Now a tire specialist for driver Kurt Busch and Stewart-Haas Racing, Zarrella dates back to the 1980s, when he worked in the pit crew for Modified star Reggie Ruggiero and saw drivers like Richie Evans, killed in a crash in 1985, give the tour name recognition and heated rivalries.

In fact, Zarrella saw the Christopher fire up close.

“We had a run-in in ’95 I think in Florida,” Zarrella told me. “We tangled on the race track and it poured over into the pits and we had a scuff-up and a week later we were fine. That’s how racing was back then, and the amount of respect I had for Teddy was great because he was the last real connection to that golden era of Modifieds, and it was sadly taken away. I don’t think those shoes can be filled.”

Zarrella, like Kuehn, spoke to me from a Cup hauler. Like Kuehn, he described the many moods and emotions Christopher pulled from other drivers. And, like Kuehn, his calm, controlled demeanor eventually was swept aside, replaced by long pauses and watery eyes.

So moved, in fact, was Zarrella by his friend’s death that he added “TC 13” onto Patrick’s 40 Cup tires last weekend in Chicago, written with a pink marker and a wounded spirit. Zarrella never forgot his roots.

“I’m a modified guy working in Cup racing right now,” Zarrella told me. “When you do something like that, it hurts like a family.”

Thankfully, there was fun to be had here as well. Christopher mercilessly taunted those he cared for, and those stories were needed for the full flavor of the man to come through.

“He’d say you suck as a joke,” said JJ Vece,” who worked on Christopher’s 2017 crew and is a family friend. “And his other favorite thing was calling me Chubby 2. His crew chief was Chubby 1, and I was Chubby 2.”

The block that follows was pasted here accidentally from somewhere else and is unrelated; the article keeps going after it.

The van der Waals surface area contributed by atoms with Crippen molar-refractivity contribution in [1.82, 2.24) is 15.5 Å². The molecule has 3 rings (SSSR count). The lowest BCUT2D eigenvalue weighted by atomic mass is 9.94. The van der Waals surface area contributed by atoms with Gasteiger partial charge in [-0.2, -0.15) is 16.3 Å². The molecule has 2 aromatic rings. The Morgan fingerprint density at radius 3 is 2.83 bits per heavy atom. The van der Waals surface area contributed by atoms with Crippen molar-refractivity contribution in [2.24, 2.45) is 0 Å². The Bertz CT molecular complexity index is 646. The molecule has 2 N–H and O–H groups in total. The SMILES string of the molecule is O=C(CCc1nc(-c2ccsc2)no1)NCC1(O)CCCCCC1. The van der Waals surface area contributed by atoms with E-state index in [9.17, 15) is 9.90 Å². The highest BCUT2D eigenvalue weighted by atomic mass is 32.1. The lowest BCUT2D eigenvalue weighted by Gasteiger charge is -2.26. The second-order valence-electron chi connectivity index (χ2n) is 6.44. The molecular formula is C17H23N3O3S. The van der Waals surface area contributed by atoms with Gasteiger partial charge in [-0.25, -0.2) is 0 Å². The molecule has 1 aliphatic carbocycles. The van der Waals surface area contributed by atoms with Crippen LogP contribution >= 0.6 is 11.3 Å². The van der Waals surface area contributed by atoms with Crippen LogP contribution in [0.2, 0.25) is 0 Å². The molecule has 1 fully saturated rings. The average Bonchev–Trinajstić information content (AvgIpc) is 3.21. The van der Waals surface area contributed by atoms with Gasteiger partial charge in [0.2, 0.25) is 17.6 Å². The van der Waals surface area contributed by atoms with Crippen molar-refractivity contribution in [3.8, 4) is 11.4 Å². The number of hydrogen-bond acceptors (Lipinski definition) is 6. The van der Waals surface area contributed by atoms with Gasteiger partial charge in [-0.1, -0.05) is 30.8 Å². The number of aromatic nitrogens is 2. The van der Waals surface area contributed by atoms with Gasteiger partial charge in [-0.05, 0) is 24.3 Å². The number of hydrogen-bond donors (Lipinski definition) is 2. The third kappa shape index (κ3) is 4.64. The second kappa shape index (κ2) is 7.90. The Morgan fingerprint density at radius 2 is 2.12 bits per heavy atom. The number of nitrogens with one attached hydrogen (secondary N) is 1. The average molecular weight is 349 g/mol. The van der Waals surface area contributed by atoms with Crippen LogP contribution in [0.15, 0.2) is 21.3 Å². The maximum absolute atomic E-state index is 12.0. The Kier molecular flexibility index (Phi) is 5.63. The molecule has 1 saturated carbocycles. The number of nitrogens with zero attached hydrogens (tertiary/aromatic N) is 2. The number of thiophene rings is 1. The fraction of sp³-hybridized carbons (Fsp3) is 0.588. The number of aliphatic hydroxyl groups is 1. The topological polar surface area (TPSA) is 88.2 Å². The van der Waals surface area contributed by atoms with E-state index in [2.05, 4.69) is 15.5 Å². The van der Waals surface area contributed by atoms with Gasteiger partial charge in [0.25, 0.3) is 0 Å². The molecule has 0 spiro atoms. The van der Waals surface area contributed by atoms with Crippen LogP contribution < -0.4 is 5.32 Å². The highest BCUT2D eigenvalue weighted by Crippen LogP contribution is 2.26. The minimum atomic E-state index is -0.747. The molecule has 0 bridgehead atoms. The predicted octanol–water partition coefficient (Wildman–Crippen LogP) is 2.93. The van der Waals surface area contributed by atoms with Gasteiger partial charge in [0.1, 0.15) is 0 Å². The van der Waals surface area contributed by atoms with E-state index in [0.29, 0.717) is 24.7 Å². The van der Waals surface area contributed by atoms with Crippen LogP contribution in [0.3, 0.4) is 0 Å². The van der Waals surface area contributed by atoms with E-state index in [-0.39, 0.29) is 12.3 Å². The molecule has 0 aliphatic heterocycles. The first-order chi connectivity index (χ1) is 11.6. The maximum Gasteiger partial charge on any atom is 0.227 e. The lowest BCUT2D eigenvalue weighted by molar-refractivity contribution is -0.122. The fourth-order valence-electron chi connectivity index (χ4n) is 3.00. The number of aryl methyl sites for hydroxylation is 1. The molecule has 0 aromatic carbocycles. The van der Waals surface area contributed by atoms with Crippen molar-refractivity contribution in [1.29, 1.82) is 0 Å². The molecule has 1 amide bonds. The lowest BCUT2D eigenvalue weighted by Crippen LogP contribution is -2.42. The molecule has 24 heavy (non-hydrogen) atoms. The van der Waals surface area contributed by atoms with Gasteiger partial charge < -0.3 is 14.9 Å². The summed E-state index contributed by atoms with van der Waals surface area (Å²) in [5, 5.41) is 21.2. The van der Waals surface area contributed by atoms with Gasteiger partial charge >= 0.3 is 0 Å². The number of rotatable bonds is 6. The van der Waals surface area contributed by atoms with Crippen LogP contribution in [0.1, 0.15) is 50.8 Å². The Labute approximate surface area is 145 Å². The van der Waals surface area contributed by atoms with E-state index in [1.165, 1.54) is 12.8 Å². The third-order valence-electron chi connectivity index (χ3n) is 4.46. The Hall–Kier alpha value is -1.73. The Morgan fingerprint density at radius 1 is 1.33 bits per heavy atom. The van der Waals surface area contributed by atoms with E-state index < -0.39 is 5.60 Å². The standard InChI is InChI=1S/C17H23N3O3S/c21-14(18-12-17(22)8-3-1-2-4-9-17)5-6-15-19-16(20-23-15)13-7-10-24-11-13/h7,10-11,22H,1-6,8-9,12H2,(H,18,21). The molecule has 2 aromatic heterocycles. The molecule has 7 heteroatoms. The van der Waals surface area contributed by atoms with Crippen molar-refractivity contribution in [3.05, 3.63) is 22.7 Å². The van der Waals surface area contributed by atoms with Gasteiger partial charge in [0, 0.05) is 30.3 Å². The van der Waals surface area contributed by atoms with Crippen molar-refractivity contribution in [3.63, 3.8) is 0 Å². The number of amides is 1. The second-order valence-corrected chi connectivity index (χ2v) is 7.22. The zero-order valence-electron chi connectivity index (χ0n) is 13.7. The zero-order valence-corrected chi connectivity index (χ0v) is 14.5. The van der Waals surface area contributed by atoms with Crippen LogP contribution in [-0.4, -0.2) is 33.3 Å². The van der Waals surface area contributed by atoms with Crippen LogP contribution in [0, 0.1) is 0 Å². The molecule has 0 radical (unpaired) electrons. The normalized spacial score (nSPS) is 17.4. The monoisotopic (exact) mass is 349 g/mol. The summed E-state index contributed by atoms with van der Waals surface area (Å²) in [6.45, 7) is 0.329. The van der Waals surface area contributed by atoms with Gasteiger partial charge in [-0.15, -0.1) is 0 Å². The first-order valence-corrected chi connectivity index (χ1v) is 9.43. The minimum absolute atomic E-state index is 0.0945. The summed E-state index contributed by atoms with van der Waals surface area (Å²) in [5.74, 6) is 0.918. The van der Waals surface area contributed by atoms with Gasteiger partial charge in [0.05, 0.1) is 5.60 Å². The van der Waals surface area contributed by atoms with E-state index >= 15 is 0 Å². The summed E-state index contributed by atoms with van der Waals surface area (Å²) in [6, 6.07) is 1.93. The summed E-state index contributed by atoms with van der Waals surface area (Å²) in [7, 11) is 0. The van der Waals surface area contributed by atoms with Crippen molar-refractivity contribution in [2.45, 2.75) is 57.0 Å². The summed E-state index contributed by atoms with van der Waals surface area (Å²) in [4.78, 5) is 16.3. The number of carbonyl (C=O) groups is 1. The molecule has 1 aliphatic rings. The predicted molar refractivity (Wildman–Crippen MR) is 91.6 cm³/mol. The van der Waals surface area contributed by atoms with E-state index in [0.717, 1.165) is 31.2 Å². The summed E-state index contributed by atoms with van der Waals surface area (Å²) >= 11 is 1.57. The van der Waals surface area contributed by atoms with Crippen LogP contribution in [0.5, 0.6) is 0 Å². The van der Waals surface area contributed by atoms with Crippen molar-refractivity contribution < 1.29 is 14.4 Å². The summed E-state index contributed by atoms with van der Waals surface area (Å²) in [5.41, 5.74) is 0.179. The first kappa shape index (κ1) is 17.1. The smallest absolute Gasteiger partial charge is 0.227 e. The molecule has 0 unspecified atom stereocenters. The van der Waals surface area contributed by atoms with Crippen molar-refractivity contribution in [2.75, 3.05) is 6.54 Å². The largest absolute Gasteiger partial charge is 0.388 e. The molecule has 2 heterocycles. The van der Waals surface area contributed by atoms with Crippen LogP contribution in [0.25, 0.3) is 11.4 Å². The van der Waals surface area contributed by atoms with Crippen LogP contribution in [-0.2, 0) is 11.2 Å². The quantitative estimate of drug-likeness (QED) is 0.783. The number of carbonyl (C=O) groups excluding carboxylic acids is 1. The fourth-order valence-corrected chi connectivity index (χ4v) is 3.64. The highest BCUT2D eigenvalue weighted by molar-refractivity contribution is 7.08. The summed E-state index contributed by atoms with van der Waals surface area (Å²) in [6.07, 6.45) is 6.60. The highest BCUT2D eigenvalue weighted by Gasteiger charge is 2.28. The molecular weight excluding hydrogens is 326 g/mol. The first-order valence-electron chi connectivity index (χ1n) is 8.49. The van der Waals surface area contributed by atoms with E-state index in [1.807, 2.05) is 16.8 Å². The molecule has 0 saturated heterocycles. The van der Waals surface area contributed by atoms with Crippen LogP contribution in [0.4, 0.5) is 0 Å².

And then there was the competitive aspect to all of this, the part that didn’t exactly endear Christopher to other drivers.

Woody Pitkat is driving in Christopher’s place in Saturday’s NASCAR Whelen Modified Tour 100. He’s been driving for 20 years. He’s driven against Christopher. He’s seen and felt the fire.

“I loved the way he raced and I loved the controversy he brought and the aggressiveness,” Pitkat told me in his hauler. “I’d compete against him and had good moments and bad moments. He would do things that would piss you off, take your line away or trap you. Instead of listening to his spotter, he was good at sticking through a hole that was barely there, and he would tap you, cut you off a lot of times.

“He was good at clearing himself, especially at Stafford (Motor Speedway).”

Stafford was considered Christopher’s “home track,” the one near his home in Connecticut, the one where he kicked butt. He had a division-leading six wins there this year.

Overall, Christopher boasted 131 wins at Stafford since 1986, the most ever. Pitkat is second, 54 wins behind. He had 99 wins at Thompson Speedway, also No. 1. And he claimed the 2001 NASCAR Whelen All-American Series short track national championship, and the Whelen Modified Tour title in 2008.

Cup drivers, most of whom are from the south, knew all about the New England boy.

“A great wheel man and a great man,” said seven-time Cup champion Jimmie Johnson. “He was such an icon in the area.”

“He was well known across the country,” said Ricky Stenhouse Jr. “I know all the Modified guys up here looked up to him. Just a huge loss this week, especially something tragic like that.”

Christopher and his pilot were killed when their plane crashed on Sept. 16 in Guilford, Conn. Kristen Lestock, NHMS’s communications director, said a moment of silence will be held before Saturday’s Modified race. Something else will be included at race time, Lestock said.

Christopher will be buried Tuesday in his hometown of Plainville, Conn. Kuehn, who now lives in Charlotte, N.C., will be there.

“He’d pick on me and bust my ass,” Kuehn said. “But Teddy was always really good to me.”